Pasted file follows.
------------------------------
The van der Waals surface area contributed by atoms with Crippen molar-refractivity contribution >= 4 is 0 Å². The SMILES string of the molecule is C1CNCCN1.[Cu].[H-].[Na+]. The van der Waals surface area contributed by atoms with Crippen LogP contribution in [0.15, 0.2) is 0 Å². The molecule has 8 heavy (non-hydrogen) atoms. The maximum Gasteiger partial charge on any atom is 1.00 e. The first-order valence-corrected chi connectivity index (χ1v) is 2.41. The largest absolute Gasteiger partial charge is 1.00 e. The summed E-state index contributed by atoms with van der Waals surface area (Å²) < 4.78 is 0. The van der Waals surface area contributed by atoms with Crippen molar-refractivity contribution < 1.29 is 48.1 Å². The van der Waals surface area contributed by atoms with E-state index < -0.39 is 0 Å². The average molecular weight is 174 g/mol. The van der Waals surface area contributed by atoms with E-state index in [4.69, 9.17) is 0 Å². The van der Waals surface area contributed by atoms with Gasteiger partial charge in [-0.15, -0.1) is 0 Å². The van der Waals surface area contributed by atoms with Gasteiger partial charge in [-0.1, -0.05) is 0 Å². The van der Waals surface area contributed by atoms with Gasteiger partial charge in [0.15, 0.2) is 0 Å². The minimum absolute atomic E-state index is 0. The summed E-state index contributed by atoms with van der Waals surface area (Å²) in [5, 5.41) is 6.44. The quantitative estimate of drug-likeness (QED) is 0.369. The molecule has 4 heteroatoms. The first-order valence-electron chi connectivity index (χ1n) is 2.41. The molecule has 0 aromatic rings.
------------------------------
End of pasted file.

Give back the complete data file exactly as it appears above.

The van der Waals surface area contributed by atoms with Crippen molar-refractivity contribution >= 4 is 0 Å². The SMILES string of the molecule is C1CNCCN1.[Cu].[H-].[Na+]. The van der Waals surface area contributed by atoms with Crippen LogP contribution in [0.15, 0.2) is 0 Å². The molecule has 8 heavy (non-hydrogen) atoms. The maximum Gasteiger partial charge on any atom is 1.00 e. The first-order valence-corrected chi connectivity index (χ1v) is 2.41. The largest absolute Gasteiger partial charge is 1.00 e. The summed E-state index contributed by atoms with van der Waals surface area (Å²) < 4.78 is 0. The van der Waals surface area contributed by atoms with Crippen molar-refractivity contribution < 1.29 is 48.1 Å². The van der Waals surface area contributed by atoms with E-state index < -0.39 is 0 Å². The average molecular weight is 174 g/mol. The van der Waals surface area contributed by atoms with E-state index in [4.69, 9.17) is 0 Å². The van der Waals surface area contributed by atoms with Gasteiger partial charge in [-0.15, -0.1) is 0 Å². The van der Waals surface area contributed by atoms with Gasteiger partial charge in [-0.1, -0.05) is 0 Å². The van der Waals surface area contributed by atoms with Gasteiger partial charge in [0.15, 0.2) is 0 Å². The minimum absolute atomic E-state index is 0. The summed E-state index contributed by atoms with van der Waals surface area (Å²) in [5, 5.41) is 6.44. The quantitative estimate of drug-likeness (QED) is 0.369. The molecule has 4 heteroatoms. The first-order valence-electron chi connectivity index (χ1n) is 2.41. The molecule has 0 aromatic rings.